We are offering two Master’s level internships in early 2021 for candidates with
a biostatistics/bioinformatics background.
Please get in touch if you’re interested in either of these opportunities!
A 3-month M1 internship on “Knowledge transfer using multivariate gene expression projections
onto a large-scale reference database” (location: Inrae Hauts-de-France research center
in Estrées-Mons; full description here).
A 6-month M2 internship on “Improving and extending functionality for multi-omic outlier detection software”
(location: Inrae Ile-de-France research center in Jouy-en-Josas or
Inrae Hauts-de-France research center in Estrées-Mons; full description here).
Well, here I am again, exactly one year after my last year-in-review post (apparently January 3 is peak procastination time when returning from the holiday break?).
The past year represented a whirlwind of change for me and my family. In the first half of 2019, I wrapped up the final few months of my AgreenSkills+ sabbatical stay as a Visiting Scholar at UWM in Milwaukee, Wisconsin. My time at UWM was exciting, rich in new and continued collaborations, and a wonderful way to expand my research horizons while delving into the world of genomics applied to human health.
Like many (most?) users of the ggplot2 visualization package, I often find myself (re-)looking up how to do specific tasks. In an effort to streamline by Googling and avoid searching over and over again for solutions to the same issues, this post will gather together some of the assorted tips and tricks that I’ve recently looked up.
Including an inset graph
I found this tip here, using the cowplot package.
The start of a new year is always a nice time to look back and take stock of the past year, and look forward and set some goals for the coming year. I spent the entirety of 2018 as an AgreenSkills+ Visiting Scholar at UWM in Milwaukee, Wisconsin, which has been (and continues to be!) a very rich experience that has given me the chance to broaden my understanding of statistical genetics and genomics and expand my skill set.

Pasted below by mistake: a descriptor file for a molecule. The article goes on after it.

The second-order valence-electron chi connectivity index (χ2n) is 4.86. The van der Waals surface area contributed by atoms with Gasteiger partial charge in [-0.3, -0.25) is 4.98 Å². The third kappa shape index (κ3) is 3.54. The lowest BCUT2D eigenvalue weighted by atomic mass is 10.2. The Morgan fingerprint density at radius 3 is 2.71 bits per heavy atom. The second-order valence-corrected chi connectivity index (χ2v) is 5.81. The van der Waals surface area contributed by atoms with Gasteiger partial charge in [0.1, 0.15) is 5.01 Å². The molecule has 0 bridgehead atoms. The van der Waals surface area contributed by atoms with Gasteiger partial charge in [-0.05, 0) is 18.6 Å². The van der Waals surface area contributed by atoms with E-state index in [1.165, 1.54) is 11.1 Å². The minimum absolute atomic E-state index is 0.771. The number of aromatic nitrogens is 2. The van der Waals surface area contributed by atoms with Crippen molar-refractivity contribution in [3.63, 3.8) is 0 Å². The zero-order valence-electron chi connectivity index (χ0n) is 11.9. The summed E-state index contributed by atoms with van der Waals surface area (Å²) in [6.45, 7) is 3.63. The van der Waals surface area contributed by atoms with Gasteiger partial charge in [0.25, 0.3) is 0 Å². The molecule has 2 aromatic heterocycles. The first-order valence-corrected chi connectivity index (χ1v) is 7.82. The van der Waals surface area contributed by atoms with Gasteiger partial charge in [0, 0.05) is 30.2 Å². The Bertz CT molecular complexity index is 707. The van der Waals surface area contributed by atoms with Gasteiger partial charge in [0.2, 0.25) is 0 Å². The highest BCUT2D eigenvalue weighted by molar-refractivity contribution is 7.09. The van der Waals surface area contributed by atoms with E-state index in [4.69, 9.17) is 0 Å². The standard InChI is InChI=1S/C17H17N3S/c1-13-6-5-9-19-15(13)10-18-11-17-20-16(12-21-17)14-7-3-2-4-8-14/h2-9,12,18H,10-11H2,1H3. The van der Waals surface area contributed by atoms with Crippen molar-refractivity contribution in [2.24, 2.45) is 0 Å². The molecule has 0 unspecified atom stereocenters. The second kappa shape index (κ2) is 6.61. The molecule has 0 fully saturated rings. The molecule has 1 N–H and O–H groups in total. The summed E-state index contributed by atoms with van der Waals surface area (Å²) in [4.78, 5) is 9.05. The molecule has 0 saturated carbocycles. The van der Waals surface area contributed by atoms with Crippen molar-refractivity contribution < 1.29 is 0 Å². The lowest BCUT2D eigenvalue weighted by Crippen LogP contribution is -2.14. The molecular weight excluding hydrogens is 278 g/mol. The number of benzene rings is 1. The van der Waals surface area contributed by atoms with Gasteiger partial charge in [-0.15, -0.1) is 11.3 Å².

This is a short post to provide details on how I created the visual CV that is included on my homepage. I got the idea for doing this from a tweet from the awesome Mara Averick about an R package called VisualResume by Nathaniel Phillips:
OMG, I love this! (I miss Breaking Bad so much)
📦 “VisualResume: An R package for creating a visual resume” by @YaRrrBook https://t.co/ZNtbrU87Y4 #rstats pic.
tl;dr: Use I() to treat a numeric variable in a data.frame “as is” and avoid unintended conversion when mapping to transparency in a ggplot2 aesthetic.
Today I ran into a ggplot2 plotting problem involving mapping the transparency aesthetic to a numeric variable – this drove me crazy until I figured it out.
Here’s the basic set-up: I wanted to plot a scatterplot of two variables, but have the transparency of the points be controlled by a third (numeric) variable.
I recently decided that I wanted to move my professional homepage from a free page set up on WordPress to GitHub Pages using blogdown by Yihui Xi.
There were basically two reasons for this: (1) Because I only sprang for the free WordPress site, there are gigantic, ugly ads that appear on every single page. I only recently realized this as I was usually viewing my WordPress site while being logged on – and apparently, the ads only appear for other people.